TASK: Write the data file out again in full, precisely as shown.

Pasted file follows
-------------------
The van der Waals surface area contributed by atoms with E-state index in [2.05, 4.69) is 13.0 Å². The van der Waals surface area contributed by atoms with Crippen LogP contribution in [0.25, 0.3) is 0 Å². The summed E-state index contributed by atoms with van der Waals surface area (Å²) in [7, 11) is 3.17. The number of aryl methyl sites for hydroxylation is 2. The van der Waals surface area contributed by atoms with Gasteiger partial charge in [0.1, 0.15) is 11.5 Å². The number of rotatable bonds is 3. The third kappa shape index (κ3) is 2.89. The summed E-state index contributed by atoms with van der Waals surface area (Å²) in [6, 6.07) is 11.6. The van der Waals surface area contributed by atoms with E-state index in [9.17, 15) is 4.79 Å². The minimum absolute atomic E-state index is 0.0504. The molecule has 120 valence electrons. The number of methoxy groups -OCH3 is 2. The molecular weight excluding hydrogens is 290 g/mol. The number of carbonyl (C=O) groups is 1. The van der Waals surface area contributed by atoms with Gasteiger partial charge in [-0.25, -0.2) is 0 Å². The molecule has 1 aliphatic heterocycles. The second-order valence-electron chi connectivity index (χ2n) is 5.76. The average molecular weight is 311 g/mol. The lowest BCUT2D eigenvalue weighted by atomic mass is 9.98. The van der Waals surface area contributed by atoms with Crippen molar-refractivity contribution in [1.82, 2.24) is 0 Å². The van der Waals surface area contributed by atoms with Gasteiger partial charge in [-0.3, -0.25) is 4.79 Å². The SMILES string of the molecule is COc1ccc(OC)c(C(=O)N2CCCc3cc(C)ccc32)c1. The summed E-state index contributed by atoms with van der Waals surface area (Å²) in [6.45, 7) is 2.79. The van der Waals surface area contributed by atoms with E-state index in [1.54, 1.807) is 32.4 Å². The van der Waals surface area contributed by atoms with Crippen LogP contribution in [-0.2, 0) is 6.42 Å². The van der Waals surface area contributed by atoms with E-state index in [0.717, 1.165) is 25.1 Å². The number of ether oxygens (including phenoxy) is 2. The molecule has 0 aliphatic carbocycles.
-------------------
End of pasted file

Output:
The van der Waals surface area contributed by atoms with E-state index in [2.05, 4.69) is 13.0 Å². The van der Waals surface area contributed by atoms with Crippen LogP contribution in [0.25, 0.3) is 0 Å². The summed E-state index contributed by atoms with van der Waals surface area (Å²) in [7, 11) is 3.17. The number of aryl methyl sites for hydroxylation is 2. The van der Waals surface area contributed by atoms with Gasteiger partial charge in [0.1, 0.15) is 11.5 Å². The number of rotatable bonds is 3. The third kappa shape index (κ3) is 2.89. The summed E-state index contributed by atoms with van der Waals surface area (Å²) in [6, 6.07) is 11.6. The van der Waals surface area contributed by atoms with E-state index in [9.17, 15) is 4.79 Å². The minimum absolute atomic E-state index is 0.0504. The molecule has 120 valence electrons. The number of methoxy groups -OCH3 is 2. The molecular weight excluding hydrogens is 290 g/mol. The number of carbonyl (C=O) groups is 1. The van der Waals surface area contributed by atoms with Gasteiger partial charge in [-0.25, -0.2) is 0 Å². The molecule has 1 aliphatic heterocycles. The second-order valence-electron chi connectivity index (χ2n) is 5.76. The average molecular weight is 311 g/mol. The lowest BCUT2D eigenvalue weighted by atomic mass is 9.98. The van der Waals surface area contributed by atoms with Crippen molar-refractivity contribution in [1.82, 2.24) is 0 Å². The van der Waals surface area contributed by atoms with Gasteiger partial charge in [-0.3, -0.25) is 4.79 Å². The SMILES string of the molecule is COc1ccc(OC)c(C(=O)N2CCCc3cc(C)ccc32)c1. The summed E-state index contributed by atoms with van der Waals surface area (Å²) in [6.45, 7) is 2.79. The van der Waals surface area contributed by atoms with E-state index in [1.54, 1.807) is 32.4 Å². The van der Waals surface area contributed by atoms with Crippen LogP contribution in [-0.2, 0) is 6.42 Å². The van der Waals surface area contributed by atoms with E-state index in [0.717, 1.165) is 25.1 Å². The number of ether oxygens (including phenoxy) is 2. The molecule has 0 aliphatic carbocycles.